I’m not sure who’s been telling you that Rocket to the Morgue was inane. Yes, the mystery aspect is not very good. But it’s a vicious and bitter roman-a-clef attack on the character of Adrian Conan Doyle from an insider’s point of view, and I love that Boucher is getting revenge for EQ and JDC’s troubles with the Doyle estate. Adrian must have been FURIOUS at this book, and that suits me fine! Also it’s delightful to see a pen portrait of the real Robert Heinlein before he started believing his own publicity and turned into a curmudgeonly self-parody. Boucher had a unique position as a mystery writer who had the entree into the innermost circles of science fiction and SF fandom at the time, and you just can’t find this stuff anywhere else. Hold your nose, ignore the mystery, and see if you can figure out who everyone is in real life 😉

    Liked by 1 person

    • I’ll be honest, I completely missed the Conan Doyle aspect of it when I read it a few years back — it might warrant a re-look on those grounds alone — but the whole “parody of SF authors of the time” isn’t enough of a basis for me to justify the book. I wasn’t aware of this when I read it, and found out about it shortly afterwards, and had about a fifth of a second where I went “Huh, well that’s interesting…” but, really, the fact that one of them is meant to be L. Ron Hubbard and one’s supposed to be Heinlein, etc, doesn’t sell it for me because it’s not even purporting to be that kind of a book; it sets itself up as a mystery and should be a mystery first and foremost. And the mystery is weak sauce indeed, even though Sister Ursula becomes ever more wonderful as the book progresses.

      But, hey, maybe knowing what I now know will make it more palatable second time around. And, hey, at least I’m now considering a second time around, which is more than I could say for it this time last week… 😉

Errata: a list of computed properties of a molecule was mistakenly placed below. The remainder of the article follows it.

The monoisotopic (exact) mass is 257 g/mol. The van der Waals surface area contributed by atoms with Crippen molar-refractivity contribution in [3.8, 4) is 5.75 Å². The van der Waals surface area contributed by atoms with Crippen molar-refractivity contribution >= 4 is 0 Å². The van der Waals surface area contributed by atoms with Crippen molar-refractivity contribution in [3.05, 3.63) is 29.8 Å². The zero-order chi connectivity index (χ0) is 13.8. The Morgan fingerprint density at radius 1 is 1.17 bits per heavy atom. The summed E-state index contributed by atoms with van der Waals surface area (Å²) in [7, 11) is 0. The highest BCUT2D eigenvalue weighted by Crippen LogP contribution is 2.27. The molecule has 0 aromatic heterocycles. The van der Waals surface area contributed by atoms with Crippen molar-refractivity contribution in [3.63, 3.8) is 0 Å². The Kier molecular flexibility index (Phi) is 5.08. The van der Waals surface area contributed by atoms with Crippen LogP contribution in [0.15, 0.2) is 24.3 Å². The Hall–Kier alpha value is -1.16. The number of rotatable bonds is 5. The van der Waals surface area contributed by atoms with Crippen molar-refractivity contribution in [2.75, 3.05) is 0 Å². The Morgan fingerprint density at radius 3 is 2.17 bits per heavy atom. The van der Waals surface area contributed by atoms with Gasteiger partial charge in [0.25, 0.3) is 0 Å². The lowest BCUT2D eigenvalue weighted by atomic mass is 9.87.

• I think Boucher was one of the few people who knew Heinlein and Hubbard and the whole lot of them who wasn’t afraid to talk about them truthfully; lots of SF writers and fans had various reasons to hold back on the truth for reasons connected with getting published. (And apparently the same holds true for Holmesian fandom and Boucher’s TCOT Baker Street Irregulars; I have no idea who Boucher was talking about, but it seems like he was talking about some real people.) Boucher had a unique position touching a whole lot of different writing circles of the time, and I’m ready to put up with a silly mystery plot just to see if I can tease out a little meaning from his observations of interesting writers whom he knew personally. The bits about Heinlein’s attitudes to women are really illuminating in understanding his later work, I think.
        And apparently the parts about Adrian Conan Doyle don’t go FAR enough. ACD made Christie’s grandson Matthew look positively altruistic. The thing about charging for recordings for the blind is apparently 100% true. Just … wow.

        Liked by 1 person

        • Dammit, Noah, now you’ve got me wanting to reread it…how the frank hell did this happen?!

          And, yeah, that recordings for the blind story, if true, is…worryingly cold.

          Liked by 1 person

    • Apologies, too, for the YOBoLRC confusion. I published the post by accident as I was preparing it for later in the week, and then had to delete it because I’m not ready to put YOBoLRC out yet. But people got emails and links and all manner of things say it’s up when it isn’t because I naffed up. Frankly, by accidentally clicking on the wrong button I’ve caused myself all manner of problems…bloody idiot that I am!


    • Yeah, I’d say so. Of the Bouchers I’ve been able to read it does all the things it should the best, and prepares you for the flaws in the others like Crumpled Knave and Rocket to the Morgue.

      He rather like the girl with the ciurl in the middle of her forehead: when he’s good he’s very very good, but when he’s bad…


  2. Another author I read and enjoyed a long time ago, although I only read the Fergus O’Breen novels and not the Sister Ursula ones, so I have new pleasures to sample. I remember enjoying The Baker Street Irregulars very much. I also want to laud Boucher’s work in radio. He wrote for the Sherlock Holmes program and its summer replacement Gregory Hood. Great mysteries, all of them!

    Liked by 1 person

  3. Pingback: #247: The Sister Ursula Stories of Anthony Boucher (1943-45) | The Invisible Event